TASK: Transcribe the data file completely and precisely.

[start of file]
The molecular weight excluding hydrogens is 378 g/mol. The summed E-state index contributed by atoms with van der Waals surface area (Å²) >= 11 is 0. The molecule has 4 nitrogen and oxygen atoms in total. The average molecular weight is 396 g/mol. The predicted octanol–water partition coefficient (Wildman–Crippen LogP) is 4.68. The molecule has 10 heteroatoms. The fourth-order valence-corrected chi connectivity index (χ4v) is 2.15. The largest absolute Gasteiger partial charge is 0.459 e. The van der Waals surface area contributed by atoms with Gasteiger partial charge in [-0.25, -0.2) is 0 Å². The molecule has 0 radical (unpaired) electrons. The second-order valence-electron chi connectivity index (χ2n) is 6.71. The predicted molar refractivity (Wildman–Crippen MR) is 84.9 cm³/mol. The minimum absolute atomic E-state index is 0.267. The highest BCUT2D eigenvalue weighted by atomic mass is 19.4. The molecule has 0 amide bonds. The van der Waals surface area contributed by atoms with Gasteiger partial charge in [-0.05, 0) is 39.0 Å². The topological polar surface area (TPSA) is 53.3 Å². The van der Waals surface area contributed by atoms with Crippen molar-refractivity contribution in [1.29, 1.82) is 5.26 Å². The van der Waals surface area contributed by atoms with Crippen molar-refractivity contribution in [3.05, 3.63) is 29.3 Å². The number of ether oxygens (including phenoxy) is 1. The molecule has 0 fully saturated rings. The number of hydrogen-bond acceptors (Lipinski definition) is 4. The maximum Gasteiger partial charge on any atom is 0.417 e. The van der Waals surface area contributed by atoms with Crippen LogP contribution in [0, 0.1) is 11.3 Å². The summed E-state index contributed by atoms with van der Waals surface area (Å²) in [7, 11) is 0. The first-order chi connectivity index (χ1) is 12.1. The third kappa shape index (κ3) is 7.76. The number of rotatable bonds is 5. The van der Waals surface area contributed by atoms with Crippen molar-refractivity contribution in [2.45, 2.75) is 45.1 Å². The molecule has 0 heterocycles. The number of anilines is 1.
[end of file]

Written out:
The molecular weight excluding hydrogens is 378 g/mol. The summed E-state index contributed by atoms with van der Waals surface area (Å²) >= 11 is 0. The molecule has 4 nitrogen and oxygen atoms in total. The average molecular weight is 396 g/mol. The predicted octanol–water partition coefficient (Wildman–Crippen LogP) is 4.68. The molecule has 10 heteroatoms. The fourth-order valence-corrected chi connectivity index (χ4v) is 2.15. The largest absolute Gasteiger partial charge is 0.459 e. The van der Waals surface area contributed by atoms with Gasteiger partial charge in [-0.25, -0.2) is 0 Å². The molecule has 0 radical (unpaired) electrons. The second-order valence-electron chi connectivity index (χ2n) is 6.71. The predicted molar refractivity (Wildman–Crippen MR) is 84.9 cm³/mol. The minimum absolute atomic E-state index is 0.267. The highest BCUT2D eigenvalue weighted by atomic mass is 19.4. The molecule has 0 amide bonds. The van der Waals surface area contributed by atoms with Gasteiger partial charge in [-0.05, 0) is 39.0 Å². The topological polar surface area (TPSA) is 53.3 Å². The van der Waals surface area contributed by atoms with Crippen molar-refractivity contribution in [1.29, 1.82) is 5.26 Å². The van der Waals surface area contributed by atoms with Crippen molar-refractivity contribution in [3.05, 3.63) is 29.3 Å². The number of ether oxygens (including phenoxy) is 1. The molecule has 0 fully saturated rings. The number of hydrogen-bond acceptors (Lipinski definition) is 4. The maximum Gasteiger partial charge on any atom is 0.417 e. The van der Waals surface area contributed by atoms with Crippen LogP contribution in [0, 0.1) is 11.3 Å². The summed E-state index contributed by atoms with van der Waals surface area (Å²) in [7, 11) is 0. The first-order chi connectivity index (χ1) is 12.1. The third kappa shape index (κ3) is 7.76. The number of rotatable bonds is 5. The van der Waals surface area contributed by atoms with Crippen molar-refractivity contribution in [2.45, 2.75) is 45.1 Å². The molecule has 0 heterocycles. The number of anilines is 1.